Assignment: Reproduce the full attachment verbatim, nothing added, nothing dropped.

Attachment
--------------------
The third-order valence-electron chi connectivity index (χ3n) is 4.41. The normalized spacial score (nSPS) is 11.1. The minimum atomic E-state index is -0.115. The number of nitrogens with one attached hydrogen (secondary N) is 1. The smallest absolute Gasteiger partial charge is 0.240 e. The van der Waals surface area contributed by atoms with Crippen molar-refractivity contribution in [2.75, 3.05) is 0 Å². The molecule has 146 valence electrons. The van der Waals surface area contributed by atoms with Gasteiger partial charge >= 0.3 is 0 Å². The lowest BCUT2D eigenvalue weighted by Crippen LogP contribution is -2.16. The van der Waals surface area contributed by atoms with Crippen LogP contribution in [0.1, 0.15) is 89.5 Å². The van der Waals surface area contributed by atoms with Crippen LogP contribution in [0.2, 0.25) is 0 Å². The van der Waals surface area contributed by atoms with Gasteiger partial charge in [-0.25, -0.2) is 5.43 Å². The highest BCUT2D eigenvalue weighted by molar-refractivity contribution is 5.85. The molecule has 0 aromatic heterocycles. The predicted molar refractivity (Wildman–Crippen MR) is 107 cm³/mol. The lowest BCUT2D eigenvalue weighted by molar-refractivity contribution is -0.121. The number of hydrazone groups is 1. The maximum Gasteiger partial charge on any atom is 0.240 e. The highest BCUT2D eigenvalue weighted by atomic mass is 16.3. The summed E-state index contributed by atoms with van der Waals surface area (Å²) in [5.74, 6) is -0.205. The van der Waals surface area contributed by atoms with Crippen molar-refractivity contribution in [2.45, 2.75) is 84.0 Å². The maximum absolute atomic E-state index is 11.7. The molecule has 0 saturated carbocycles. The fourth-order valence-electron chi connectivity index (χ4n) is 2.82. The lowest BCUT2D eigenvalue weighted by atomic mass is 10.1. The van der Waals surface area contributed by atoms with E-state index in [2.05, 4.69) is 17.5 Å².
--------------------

The third-order valence-electron chi connectivity index (χ3n) is 4.41. The normalized spacial score (nSPS) is 11.1. The minimum atomic E-state index is -0.115. The number of nitrogens with one attached hydrogen (secondary N) is 1. The smallest absolute Gasteiger partial charge is 0.240 e. The van der Waals surface area contributed by atoms with Crippen molar-refractivity contribution in [2.75, 3.05) is 0 Å². The molecule has 146 valence electrons. The van der Waals surface area contributed by atoms with Gasteiger partial charge >= 0.3 is 0 Å². The lowest BCUT2D eigenvalue weighted by Crippen LogP contribution is -2.16. The van der Waals surface area contributed by atoms with Crippen LogP contribution in [0.1, 0.15) is 89.5 Å². The van der Waals surface area contributed by atoms with Crippen LogP contribution in [0.2, 0.25) is 0 Å². The van der Waals surface area contributed by atoms with Gasteiger partial charge in [-0.25, -0.2) is 5.43 Å². The highest BCUT2D eigenvalue weighted by molar-refractivity contribution is 5.85. The molecule has 0 aromatic heterocycles. The predicted molar refractivity (Wildman–Crippen MR) is 107 cm³/mol. The lowest BCUT2D eigenvalue weighted by molar-refractivity contribution is -0.121. The number of hydrazone groups is 1. The maximum Gasteiger partial charge on any atom is 0.240 e. The highest BCUT2D eigenvalue weighted by atomic mass is 16.3. The summed E-state index contributed by atoms with van der Waals surface area (Å²) in [5.74, 6) is -0.205. The van der Waals surface area contributed by atoms with Crippen molar-refractivity contribution in [2.45, 2.75) is 84.0 Å². The maximum absolute atomic E-state index is 11.7. The molecule has 0 saturated carbocycles. The fourth-order valence-electron chi connectivity index (χ4n) is 2.82. The lowest BCUT2D eigenvalue weighted by atomic mass is 10.1. The van der Waals surface area contributed by atoms with E-state index in [2.05, 4.69) is 17.5 Å².